PAST VOL 4

Wolfville @ Wolfville Farmer's Market
Mar 11, 2015

PAST VOL 2

Harrisburg @ Stage on Herr
Jun 19, 2015

PAST VOL 5

Pittsburg, KS @ Pittsburg State University, Kansas Technology Center
Apr 25, 2014

PAST VOL 1

Ufa @ VDNH
Nov 21, 2015

PAST VOL 0

Moscow @ Central Exhibition Hall ‘Manege’
Oct 17, 2015

PAST Our Urban Fabric

Honolulu @ Center for Architecture
Mar 31, 2017

PAST VOL 28

New Orleans @ PlayBuild NOLA
Sep 20, 2018

PAST VOL 61

Budapest @ Rákóczi Téri Vásárcsarnok
Oct 04, 2018

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Shaping Healthy Communities

BY GARY GASTON
@ VOL 11 ON FEB 19, 2014

Gary Gaston, Design Director at the Nashville Civic Design Center, discusses some of the major concepts in the upcoming publication, Shaping Healthy Communities. Issues that are addressed include future transit options for Nashville, access to food, parks and open spaces, and making the city more pedestrian-friendly. He also differentiates betwteen natural, rural, suburban, urban, and the downtown core areas.

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IL FESTIVAL DELLA SCIENZA

BY MANUELA ARATA
@ VOL 10 ON OCT 31, 2014

Laboratori, conferenze, mostre e spettacoli hanno risvegliato anche quest’anno la passione per la scienza e la solita, travolgente, voglia di imparare. Come con la conferenza sul Bosone di Higgs che ha attirato una folla da stadio, o con la lezione di meccanica quantistica che si è addirittura dovuta trasferire in piazza Matteotti con il pubblico sulla scalinata di Palazzo Ducale. Quest'anno il Paese ospite è stato la Francia, ma sono venute in visita anche delegazioni da Cina, Giappone, Turchia e Russia. Grazie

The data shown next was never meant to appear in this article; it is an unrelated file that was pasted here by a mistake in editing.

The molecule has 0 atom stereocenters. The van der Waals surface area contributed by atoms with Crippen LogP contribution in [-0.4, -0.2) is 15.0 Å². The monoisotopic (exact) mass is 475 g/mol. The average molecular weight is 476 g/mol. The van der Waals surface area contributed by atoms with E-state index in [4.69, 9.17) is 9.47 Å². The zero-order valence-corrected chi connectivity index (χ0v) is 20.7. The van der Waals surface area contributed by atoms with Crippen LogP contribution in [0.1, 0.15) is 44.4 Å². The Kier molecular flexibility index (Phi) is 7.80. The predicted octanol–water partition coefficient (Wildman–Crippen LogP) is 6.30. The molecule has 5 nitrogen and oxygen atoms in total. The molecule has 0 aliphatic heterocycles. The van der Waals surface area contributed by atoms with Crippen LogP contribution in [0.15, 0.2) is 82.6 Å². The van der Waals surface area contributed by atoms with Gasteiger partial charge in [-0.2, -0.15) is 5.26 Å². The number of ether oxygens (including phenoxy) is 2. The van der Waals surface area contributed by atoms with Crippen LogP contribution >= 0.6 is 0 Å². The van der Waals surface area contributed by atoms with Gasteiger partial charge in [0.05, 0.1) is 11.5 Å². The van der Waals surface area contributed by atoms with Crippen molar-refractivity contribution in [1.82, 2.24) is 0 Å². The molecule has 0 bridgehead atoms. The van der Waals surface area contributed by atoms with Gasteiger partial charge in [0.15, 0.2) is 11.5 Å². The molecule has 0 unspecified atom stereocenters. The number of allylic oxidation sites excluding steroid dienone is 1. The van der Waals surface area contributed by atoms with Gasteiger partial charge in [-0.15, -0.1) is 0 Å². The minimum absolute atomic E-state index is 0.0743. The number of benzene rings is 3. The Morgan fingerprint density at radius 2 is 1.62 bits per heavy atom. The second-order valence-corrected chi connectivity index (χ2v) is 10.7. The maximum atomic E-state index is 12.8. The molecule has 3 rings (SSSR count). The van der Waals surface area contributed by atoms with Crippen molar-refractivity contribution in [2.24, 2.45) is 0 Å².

all'appoggio e alla collaborazione dell'Ambasciata di Francia in Italia e del Ministero dell’Istruzione Superiore e della Ricerca, il Festival ha ospitato alcuni dei testimoni delle migliori realtà scientifiche e imprenditoriali d'oltralpe. A partire dall’inaugurazione con Serge Haroche, premio Nobel per la fisica e direttore del Collège de France.

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NÓS workshop

BY BRIAN BARBER
@ VOL 9 ON SEP 24, 2015

Brian Barber presentis NósWorkshop, a design collective of graduate architects working out of Dublin which emerged during the recession.  Over the last few years, they have taken part in a series of exhibitions, competitions and created various installations throughout Ireland.  All of their projects thus far have not involved the conventional ‘client’ but rather stem from a collaboration with a local community to develop and construct a project.

 

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New York: City on a Grid

BY GERARD KOEPPEL
@ VOL 7 ON DEC 04, 2015

Actor David Duchovny (!) says of Gerard Koeppel's new book: “ I’ve spent most of my life walking the straight lines of the world’s greatest city, and have never thought to ask: Is this a different shape from other cities, and if so, why, and who did it? Koeppel’s book answers these questions, in an easygoing, good-humored manner, with interesting facts unearthed on nearly every page. This is one of those books you always wished would be written, and here it is. Indispensable for anyone interested in the history of New York and cities generally, and bound to fuel cocktail conversations up, down, and across the city for years to come.”

Listen here for a whirlwind history of NY's grid as it develops!

Gerard Koeppel writes history, mostly New York related, but also in anything from magazines and journals to historical signage in city parks. He was also a captain of a charter sailboat, an awful law student, a licensed hack (out of a Greenwich Village taxi garage), and then, for many years, a radio reporter/writer/editor/producer, mostly with CBS News.

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Message in a Bottle